Creating an empowering environment for all employees is a critical role for a leader. Here are 4 ways to lead confidently when your team has more experience and industry knowledge than you.
In my work with leaders, I often see that one of their struggles in transitioning to a new job is managing team members who have been in the company longer, and in some cases, have more industry expertise than them.
John is one such leader, hired by an international company because he possesses a unique skill that will help the company shift its business model in Asia. He spent years at his previous company, where he successfully built a team of high-performing engineers from scratch—mentoring, coaching, and training them.
The team he leads now consists of members who have been in the company and the industry longer than him. They are not engineers, and they know the industry better than John. Still, he must lead and challenge this team into new paradigms to help the company shift its business model.
John struggles because he can no longer apply his previous leadership style to empower his team members. He sometimes experiences imposter syndrome because he feels he’s not worthy of taking on such a leadership position. He desires to empower his team members, but how can he continue to motivate them?
If you are a leader in a similar situation, an important starting point is fostering a healthy self-identity through your transition process with a clear role description. A poor transition will create more insecurities.
Once you are clear of your role and the new team dynamics, here are 4 ways you can lead and empower your team members who have more industry expertise.
Grant more autonomy and ownership of projects to your team members Smart people love to have more autonomy in finding solutions to challenges. The leader becomes more of a facilitator and collaborator as team members develop their unique forte. By being a collaborator, you model and encourage teamwork among your team members.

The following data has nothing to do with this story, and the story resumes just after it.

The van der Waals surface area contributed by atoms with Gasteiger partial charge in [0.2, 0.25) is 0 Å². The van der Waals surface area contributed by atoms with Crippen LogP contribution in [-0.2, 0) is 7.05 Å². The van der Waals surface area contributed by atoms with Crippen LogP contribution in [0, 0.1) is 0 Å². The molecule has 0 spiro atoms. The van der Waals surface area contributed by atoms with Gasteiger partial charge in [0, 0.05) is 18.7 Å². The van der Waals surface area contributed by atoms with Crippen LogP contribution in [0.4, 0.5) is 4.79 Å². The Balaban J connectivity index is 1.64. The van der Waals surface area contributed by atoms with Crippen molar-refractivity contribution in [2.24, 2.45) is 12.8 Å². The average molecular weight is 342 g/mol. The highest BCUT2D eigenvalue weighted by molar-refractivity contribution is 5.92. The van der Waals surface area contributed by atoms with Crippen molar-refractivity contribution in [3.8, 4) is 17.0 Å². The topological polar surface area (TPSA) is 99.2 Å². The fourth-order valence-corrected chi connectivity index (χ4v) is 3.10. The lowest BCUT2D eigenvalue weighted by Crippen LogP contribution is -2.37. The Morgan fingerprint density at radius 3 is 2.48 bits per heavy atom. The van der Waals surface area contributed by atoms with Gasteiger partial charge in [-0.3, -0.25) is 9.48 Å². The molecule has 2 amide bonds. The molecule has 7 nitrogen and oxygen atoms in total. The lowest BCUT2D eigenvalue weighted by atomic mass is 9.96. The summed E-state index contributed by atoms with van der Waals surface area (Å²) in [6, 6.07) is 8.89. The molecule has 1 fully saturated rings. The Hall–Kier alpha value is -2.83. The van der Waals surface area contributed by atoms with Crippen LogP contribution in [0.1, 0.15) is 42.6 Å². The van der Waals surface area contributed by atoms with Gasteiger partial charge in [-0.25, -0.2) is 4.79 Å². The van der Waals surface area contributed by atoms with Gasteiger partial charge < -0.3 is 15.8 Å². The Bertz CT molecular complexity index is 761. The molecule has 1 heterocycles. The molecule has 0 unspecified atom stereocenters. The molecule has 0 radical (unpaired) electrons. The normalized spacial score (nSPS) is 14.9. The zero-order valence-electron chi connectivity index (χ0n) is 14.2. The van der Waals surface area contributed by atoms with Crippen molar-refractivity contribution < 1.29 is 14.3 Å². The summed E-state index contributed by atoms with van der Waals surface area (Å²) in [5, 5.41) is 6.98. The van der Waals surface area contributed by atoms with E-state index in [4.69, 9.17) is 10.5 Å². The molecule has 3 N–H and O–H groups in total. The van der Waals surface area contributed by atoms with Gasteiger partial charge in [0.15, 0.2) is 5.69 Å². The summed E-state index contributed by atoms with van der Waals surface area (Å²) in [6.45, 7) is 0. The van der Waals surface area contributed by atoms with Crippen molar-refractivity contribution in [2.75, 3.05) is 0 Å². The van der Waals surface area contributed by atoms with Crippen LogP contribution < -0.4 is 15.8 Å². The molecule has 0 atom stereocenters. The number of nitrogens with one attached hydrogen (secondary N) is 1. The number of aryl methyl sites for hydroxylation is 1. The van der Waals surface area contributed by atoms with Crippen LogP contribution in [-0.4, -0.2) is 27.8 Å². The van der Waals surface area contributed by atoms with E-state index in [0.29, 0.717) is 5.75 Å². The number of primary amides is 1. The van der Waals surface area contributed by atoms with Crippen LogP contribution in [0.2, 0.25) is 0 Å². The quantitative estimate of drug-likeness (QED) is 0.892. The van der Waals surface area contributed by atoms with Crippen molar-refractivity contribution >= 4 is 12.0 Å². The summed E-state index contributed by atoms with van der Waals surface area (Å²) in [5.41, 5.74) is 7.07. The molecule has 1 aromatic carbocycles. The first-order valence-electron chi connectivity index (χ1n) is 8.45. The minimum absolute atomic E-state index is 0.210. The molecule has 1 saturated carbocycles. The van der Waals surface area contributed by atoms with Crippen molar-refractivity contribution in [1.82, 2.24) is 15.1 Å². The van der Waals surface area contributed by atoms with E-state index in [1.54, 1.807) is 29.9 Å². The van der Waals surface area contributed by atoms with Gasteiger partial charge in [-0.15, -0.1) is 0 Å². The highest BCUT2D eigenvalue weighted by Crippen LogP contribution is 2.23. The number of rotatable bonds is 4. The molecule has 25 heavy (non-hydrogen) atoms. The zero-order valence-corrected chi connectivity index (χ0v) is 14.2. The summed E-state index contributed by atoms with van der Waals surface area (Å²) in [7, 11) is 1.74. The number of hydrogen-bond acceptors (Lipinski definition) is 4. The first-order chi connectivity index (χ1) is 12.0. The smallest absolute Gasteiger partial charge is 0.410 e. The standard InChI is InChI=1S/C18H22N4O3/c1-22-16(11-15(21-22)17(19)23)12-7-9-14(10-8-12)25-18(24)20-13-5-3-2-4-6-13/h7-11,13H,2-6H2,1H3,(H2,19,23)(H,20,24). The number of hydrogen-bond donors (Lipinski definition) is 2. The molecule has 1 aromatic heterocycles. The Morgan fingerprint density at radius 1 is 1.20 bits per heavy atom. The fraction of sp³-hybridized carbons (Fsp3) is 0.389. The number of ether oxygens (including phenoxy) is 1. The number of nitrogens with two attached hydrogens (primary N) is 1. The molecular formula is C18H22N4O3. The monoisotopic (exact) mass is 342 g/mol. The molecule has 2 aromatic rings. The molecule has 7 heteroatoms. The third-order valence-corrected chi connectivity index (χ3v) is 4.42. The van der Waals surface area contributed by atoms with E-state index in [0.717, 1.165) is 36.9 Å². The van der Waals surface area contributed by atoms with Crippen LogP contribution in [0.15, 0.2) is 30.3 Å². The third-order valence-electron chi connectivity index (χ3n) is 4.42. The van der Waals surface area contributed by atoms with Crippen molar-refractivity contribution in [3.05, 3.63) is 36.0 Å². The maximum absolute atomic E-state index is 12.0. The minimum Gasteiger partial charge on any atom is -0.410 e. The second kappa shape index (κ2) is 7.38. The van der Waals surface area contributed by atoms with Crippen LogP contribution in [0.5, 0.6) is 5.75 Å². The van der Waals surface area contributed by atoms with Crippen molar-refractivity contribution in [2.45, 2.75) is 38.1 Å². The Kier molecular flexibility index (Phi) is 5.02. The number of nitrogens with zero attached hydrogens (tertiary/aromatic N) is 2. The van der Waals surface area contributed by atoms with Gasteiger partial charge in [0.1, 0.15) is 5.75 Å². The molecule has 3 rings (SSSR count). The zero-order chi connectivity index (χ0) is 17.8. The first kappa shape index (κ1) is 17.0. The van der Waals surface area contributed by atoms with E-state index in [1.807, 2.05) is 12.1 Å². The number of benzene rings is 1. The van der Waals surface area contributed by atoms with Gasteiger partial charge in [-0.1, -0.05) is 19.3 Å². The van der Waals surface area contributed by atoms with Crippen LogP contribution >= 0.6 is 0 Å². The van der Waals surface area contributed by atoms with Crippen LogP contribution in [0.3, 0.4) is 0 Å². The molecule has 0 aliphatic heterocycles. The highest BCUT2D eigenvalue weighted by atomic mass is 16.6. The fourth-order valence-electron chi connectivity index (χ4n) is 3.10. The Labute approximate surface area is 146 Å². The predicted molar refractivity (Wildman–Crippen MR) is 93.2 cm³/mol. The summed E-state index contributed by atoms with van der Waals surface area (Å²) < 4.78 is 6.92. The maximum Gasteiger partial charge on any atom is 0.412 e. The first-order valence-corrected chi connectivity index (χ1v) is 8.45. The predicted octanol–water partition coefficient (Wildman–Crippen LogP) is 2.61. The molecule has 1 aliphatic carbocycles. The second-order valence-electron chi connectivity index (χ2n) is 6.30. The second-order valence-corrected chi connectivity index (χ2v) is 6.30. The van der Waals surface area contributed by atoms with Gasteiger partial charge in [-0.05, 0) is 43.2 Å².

Affirm members’ strengths and name them Many people are aware of what they are good at, but only vaguely. If you can affirm and name their strengths, you empower people to see their own strengths in concrete ways. You instill confidence in your team members, and it results in a stronger team.
Give space for members to fail forward Leaders always desire to have an A-team. It’s hard to see team members fail or produce sub-par deliverables. You might not have as much expertise as your team member, but you should have a good grasp of what the end product should look like. Promote having courage to take risks by providing a safe space for team members to fail. A team member might know more than you, but you model what courage looks like as you shoulder the responsibility of taking risks for failures.
Make resources available to team members as they need them Whether you have more expertise or not, providing resources is always a great way to empower people. Resources might mean networking with other professionals, increasing the budget for specific projects, or extending deadlines to help the team deliver their best work. Team members might spend a lot of time negotiating for these themselves, but you can ease their load by helping them get what they require.
Try out these skills and make them a habit! In fact, you don't need to be in the position of "knowing less" to practice these skills. Any leader can use these skills to empower their team members.
If you’d like to discuss more ways to be a confident leader, please schedule a complimentary session with me.
What are some ways you empower team members who are more experienced than you? Share with us your experience and insights.